Celebrate Recovery, a popular Christian 12-step program in many churches, factors prominently in the movie Home Run. As executive producer of this film, I wanted to understand what the recovery process is like, so my staff and I joined a Celebrate Recovery group during the filming of Home Run.
I've never had a chemical addiction, I've never used drugs, I've never smoked, and I've never struggled with alcohol, so I wasn't sure how much recovery I'd have to celebrate. As we worked our way through the steps, though, I quickly discovered the escapist behaviors I was engaging in that were keeping me from living fully. I might not use cocaine or bourbon, but I might shop, eat, lose myself on Facebook, or watch endless hours of television as a way to anesthetize my hurt, anxiety, and pain.
Learning to tell the truth about my struggles was the biggest hurdle for me. I realized how often I unintentionally put on a veneer for others. I may look put together on the outside, while inside I'm struggling.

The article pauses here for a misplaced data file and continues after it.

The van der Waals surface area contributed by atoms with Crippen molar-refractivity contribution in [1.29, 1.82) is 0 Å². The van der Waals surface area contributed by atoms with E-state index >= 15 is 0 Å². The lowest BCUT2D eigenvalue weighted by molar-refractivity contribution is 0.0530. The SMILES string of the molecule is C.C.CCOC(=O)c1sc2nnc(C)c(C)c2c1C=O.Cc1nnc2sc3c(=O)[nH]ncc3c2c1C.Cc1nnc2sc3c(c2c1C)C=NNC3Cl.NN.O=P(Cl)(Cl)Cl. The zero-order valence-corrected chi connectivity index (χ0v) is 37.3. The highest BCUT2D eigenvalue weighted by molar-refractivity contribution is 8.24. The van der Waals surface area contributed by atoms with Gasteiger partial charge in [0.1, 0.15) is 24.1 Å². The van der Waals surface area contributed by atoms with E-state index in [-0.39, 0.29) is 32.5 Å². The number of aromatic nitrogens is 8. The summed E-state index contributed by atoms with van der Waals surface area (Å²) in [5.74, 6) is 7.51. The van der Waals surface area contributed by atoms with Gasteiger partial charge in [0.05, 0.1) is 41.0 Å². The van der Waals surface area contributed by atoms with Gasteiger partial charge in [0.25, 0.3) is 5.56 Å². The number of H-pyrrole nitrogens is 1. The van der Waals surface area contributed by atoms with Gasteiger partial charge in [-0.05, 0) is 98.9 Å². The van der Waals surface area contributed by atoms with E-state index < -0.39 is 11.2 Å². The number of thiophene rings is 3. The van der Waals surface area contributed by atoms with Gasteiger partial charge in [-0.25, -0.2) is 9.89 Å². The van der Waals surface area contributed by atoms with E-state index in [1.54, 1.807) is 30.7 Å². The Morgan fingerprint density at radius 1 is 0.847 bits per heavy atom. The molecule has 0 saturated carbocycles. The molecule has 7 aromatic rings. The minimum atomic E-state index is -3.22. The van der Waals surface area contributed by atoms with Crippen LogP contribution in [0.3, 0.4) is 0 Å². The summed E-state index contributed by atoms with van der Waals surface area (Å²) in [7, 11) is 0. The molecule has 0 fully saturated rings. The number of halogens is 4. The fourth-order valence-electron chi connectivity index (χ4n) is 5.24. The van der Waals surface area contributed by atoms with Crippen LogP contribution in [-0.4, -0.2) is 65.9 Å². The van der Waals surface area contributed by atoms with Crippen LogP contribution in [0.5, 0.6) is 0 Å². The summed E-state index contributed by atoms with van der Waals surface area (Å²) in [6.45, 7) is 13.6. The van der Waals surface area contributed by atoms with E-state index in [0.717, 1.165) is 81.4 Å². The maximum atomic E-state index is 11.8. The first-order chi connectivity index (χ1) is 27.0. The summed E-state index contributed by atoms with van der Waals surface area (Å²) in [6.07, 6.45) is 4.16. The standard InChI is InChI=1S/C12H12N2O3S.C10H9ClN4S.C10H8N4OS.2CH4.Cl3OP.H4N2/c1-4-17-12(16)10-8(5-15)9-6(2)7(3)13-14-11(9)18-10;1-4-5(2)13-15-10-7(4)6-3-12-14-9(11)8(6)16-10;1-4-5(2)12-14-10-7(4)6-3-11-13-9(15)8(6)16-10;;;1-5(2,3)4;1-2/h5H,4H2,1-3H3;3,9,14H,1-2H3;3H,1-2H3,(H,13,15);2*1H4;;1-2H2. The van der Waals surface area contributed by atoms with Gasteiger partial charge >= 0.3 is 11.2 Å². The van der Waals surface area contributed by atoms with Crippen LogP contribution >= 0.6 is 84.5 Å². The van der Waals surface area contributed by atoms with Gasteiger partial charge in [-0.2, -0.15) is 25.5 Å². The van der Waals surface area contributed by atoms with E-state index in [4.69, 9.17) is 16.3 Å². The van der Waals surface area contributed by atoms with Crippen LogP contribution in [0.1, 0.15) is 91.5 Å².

When I go to church and sit next to a woman wearing a cute outfit, I think, I could never tell her how I'm struggling, because she obviously doesn't struggle.
We isolate ourselves, even in church pews, and feel alone. I think that's a great lie of Satan: you're alone, nobody else has done that thing or had that thought or made that horrible decision. Just you—nobody in this church would understand or like you or approve of you if they knew your secret.1